I once knew this artist. She was an artist in the truest sense. Not because she made a lot of work. Not because she had some enlightened view into society that the commoners (you and I) didn't have. Not even because she had those rayban frames with real prescription lenses inside coupled with a pair of dainty purple stockings. She made work for her, she made work that was totally outside of anyones criticism because it wasn't made for anyone else. And i don't mean your typical run of the mill "OMG I'm just a creative you know, just because, like, if i, like don't make work, I just go crazy!" (quiet vom) NO, she didnt ever tell you she was an artist, she didn't tell you she made work, she didn't tell you about her love affair with art, because it was so personal to her that it did't need your approval. I saw this piece she did, it was just text on a simple piece of textured paper, that said in the most elegantly naive handwriting.
"fuck your art"
that sentiment struck a chord in me. I love the idea that there was no approval for your ongoing time based project, or the painting you started but didn't finish, or the film you had in your mind but needed funding for. She respected your project so much she wanted nothing to do with it, and thats how you should be for hers. I was so jealous that she had that ability. I myself, especially at the time, was (am still) basically a toddler. I see a particular painting technique, or beautifully executed concept accomplished by one of my contemporaries and i essentially want to, throw sand in their face, steal their toys and start crying. I am not proud to admit that, but i feel like that competitive side to me can be both a catalyst for new ideas or be the extra push i need to get through a piece.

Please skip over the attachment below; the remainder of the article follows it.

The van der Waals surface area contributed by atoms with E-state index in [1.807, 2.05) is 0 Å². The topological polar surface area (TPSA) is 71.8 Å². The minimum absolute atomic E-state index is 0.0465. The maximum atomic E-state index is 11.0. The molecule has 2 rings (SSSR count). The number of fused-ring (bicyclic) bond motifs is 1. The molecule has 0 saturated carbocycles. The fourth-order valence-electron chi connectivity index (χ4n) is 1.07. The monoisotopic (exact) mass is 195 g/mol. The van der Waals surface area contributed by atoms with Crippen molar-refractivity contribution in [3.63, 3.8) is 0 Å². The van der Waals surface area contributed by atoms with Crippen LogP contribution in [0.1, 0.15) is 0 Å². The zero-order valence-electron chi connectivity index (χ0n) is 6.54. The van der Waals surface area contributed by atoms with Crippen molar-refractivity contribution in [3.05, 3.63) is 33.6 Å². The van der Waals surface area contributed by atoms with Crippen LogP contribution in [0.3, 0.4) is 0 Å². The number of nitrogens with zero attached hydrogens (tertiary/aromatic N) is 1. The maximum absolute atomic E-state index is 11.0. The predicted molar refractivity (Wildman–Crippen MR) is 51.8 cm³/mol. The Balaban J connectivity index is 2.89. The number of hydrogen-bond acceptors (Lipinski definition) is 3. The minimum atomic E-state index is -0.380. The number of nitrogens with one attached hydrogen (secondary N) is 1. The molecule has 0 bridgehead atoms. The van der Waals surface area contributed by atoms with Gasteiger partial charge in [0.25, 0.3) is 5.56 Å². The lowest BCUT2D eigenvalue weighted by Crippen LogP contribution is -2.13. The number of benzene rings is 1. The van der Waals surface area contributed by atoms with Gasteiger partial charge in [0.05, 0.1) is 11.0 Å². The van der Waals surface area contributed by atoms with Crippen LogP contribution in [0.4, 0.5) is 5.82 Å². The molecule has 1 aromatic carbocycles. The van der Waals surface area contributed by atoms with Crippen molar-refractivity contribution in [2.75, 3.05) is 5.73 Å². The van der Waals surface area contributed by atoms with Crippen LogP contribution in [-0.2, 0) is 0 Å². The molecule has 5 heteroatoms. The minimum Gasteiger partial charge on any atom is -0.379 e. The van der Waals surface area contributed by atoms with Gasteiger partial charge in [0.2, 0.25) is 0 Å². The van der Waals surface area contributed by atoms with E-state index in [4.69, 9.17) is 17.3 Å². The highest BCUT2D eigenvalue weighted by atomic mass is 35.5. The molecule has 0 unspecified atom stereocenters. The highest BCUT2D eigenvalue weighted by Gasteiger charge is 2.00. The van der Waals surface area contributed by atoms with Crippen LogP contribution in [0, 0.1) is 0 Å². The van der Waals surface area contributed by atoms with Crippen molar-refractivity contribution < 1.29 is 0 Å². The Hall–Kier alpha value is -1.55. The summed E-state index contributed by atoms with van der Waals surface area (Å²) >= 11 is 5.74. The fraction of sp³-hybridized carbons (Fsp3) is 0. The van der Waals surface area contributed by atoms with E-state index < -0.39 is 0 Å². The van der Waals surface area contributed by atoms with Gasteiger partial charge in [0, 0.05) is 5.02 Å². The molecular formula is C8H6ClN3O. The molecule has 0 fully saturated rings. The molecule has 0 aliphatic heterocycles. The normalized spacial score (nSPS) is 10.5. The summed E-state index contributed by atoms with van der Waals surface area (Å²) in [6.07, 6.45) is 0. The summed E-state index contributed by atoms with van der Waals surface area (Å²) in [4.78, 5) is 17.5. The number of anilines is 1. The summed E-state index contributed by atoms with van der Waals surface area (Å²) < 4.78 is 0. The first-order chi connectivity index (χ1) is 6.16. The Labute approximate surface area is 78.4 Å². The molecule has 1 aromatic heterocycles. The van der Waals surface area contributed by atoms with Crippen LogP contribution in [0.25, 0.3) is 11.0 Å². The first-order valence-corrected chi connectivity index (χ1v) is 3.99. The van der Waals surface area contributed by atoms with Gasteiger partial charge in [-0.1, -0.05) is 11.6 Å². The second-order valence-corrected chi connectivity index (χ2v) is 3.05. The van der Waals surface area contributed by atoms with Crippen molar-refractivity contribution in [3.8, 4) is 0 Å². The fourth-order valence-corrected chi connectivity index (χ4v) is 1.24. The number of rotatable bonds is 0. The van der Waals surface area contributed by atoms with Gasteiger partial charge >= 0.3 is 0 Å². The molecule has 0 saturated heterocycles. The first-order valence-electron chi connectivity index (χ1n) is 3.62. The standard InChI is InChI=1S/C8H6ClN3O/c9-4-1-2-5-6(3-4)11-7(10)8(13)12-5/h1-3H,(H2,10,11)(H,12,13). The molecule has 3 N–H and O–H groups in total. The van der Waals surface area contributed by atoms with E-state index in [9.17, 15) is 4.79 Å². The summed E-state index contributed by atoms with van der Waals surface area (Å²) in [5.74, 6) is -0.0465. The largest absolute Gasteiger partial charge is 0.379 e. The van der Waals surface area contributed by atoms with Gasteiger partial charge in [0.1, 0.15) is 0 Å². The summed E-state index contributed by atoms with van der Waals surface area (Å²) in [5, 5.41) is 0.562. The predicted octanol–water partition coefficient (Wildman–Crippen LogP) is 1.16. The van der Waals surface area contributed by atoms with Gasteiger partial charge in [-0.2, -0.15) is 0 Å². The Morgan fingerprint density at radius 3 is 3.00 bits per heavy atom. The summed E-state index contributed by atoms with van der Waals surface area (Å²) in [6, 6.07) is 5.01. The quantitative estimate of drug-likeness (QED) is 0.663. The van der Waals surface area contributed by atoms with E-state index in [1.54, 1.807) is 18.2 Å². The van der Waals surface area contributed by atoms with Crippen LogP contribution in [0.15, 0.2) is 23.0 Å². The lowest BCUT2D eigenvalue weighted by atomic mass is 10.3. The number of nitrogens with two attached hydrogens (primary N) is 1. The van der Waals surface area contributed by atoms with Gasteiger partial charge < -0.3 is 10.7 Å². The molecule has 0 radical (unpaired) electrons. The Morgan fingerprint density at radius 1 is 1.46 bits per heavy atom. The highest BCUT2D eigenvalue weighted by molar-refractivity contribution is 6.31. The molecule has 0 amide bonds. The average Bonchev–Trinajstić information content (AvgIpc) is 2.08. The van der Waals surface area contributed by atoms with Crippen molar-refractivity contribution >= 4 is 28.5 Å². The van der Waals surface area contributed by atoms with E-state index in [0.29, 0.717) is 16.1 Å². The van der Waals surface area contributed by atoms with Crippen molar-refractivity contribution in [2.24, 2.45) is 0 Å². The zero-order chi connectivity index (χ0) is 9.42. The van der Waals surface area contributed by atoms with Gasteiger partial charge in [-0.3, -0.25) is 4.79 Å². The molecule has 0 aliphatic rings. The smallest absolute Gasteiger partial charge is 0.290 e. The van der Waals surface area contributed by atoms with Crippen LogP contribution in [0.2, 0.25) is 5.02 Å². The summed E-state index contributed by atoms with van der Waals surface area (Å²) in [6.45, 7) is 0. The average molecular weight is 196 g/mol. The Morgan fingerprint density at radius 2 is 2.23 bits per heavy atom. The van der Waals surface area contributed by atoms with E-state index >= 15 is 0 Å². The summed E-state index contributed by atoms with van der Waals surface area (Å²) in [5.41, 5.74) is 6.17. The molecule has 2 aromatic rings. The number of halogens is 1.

but that small child can grow into a festering, boil covered, bearded, middle aged, basement living, threat to your practice if you don't keep it in check. I find the best way to keep that jealousy tasteful is to air it. Tell your artist friends about it, acknowledge its existence and listen to how ridiculous these feelings sound when you voice them. If you keep these feelings to yourself, pretending quietly that you dont have them, they can spread like a virus into your practice. They will squash ideas before they happen because instead of looking at works that previously should have been inspiration, you will now look at them as competition or at the very least a bench mark. You will then turn that poisonous gaze to your own work, hating ideas before they happen and in some cases, as your work is a reflection of you in some ways, you will begin to hate yourself.
So next time it's 2am and you are at a bar with some strangers who bare some vague ressemblance to what people call friends of friends, and one asks you
"So your, like, an artist or something right, do you sell your work? my friend knows Lister"
Take a quiet breath, let that panic of guilt that you haven't completed any work in a week pass. look them directly into the eyes and say.
"Would you like another drink?"
because fuck your art, fuck my art, fuck everyones art. Just try your best to do the thing that you enjoy for yourself the rest will happen when its damn well good and ready. And if per chance it doesn't, thats ok too, admiration or lack there of is not a reflection of your worth.